BAILEY, Colo. - It’s a phone call that changed Bailey resident Joann Mueller’s life.
"I just sat there. I was kind of numb,” said Mueller.
The remains of her uncle, Army Sgt. Floyd James Robert Jackson, of Littleton, Colo., had been found at a military facility in Hawaii.
"The emotion just came out and I just started crying," she said.
Sgt. Jackson served as an Infantryman in Headquarters Company, 3rd Battalion, 31st Infantry Regiment, 7th Infantry Division. He was captured on Dec. 12, 1950 and died at POW Camp One on the Yalu River on Feb. 3, 1951. His remains were not identified until December 2013.
DNA samples from Joann and her relatives along with dental records secured the match.
"In a way I think he was trying to tell God that he wanted to come home.”
The family was recently presented with medals honoring Sgt. Jackson’s service. He was posthumously awarded the Prisoner of War Medal, National, his Combat Infantryman Badge, the Korean Service Medal, Republic of Korea Presidential Unit Citation, United Nations Service Medal, Republic of Korea War Service Medal, the National Defense Service Medal, and the Purple Heart.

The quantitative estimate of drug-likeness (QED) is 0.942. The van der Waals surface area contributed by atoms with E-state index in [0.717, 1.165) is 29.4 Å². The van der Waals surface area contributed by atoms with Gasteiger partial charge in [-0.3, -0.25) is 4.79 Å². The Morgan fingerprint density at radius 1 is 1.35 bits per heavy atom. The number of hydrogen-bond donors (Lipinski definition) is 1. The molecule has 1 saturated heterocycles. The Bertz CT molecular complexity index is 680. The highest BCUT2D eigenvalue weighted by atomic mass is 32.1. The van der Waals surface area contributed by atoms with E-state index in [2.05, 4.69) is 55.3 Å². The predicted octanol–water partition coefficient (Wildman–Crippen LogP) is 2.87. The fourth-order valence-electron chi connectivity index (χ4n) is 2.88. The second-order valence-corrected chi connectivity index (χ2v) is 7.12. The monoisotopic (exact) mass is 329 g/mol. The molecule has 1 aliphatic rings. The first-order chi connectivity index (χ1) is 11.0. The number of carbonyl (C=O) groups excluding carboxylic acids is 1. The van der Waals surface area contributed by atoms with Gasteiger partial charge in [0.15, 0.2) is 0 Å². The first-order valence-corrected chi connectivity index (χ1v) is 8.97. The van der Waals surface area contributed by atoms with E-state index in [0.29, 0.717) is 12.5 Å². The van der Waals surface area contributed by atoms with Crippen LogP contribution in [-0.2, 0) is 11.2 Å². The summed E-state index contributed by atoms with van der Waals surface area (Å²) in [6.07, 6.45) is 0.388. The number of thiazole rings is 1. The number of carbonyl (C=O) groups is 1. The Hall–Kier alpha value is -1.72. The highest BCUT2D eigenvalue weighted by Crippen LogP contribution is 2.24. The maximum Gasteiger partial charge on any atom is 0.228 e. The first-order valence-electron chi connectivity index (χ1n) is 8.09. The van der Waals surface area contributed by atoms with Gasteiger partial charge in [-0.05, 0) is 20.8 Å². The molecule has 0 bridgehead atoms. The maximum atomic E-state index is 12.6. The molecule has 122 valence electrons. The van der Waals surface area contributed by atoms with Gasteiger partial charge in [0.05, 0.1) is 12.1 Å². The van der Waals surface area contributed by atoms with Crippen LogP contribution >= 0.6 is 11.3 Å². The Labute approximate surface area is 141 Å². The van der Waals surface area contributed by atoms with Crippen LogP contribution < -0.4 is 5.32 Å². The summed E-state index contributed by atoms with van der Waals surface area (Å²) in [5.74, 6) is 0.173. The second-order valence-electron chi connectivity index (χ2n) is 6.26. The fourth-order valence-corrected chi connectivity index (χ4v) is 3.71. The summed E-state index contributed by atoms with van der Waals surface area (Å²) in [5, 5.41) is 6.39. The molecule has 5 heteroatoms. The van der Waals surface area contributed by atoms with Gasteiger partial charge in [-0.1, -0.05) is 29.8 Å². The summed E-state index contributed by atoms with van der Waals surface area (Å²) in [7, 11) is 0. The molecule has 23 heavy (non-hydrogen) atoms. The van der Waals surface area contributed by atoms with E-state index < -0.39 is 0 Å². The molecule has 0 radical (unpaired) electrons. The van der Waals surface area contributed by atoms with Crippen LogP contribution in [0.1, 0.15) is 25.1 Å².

"How do you want your uncle to be remembered?” asked 7NEWS reporter Marc Stewart.
"He looked like he was a happy guy, he made friends easily. He loved his family," said Mueller.
Sgt Jackson will be buried this weekend in the same cemetery as his relatives -- at Olinger Chapel Hill Cemetery in Centennial -- an experience Joann will share with her own sons and grandchildren
"This is closure for us. It's kind of nice," she said.
A prisoner of war whose sacrifice was always remembered by his country. "Never forgotten.. That's their motto," said Mueller.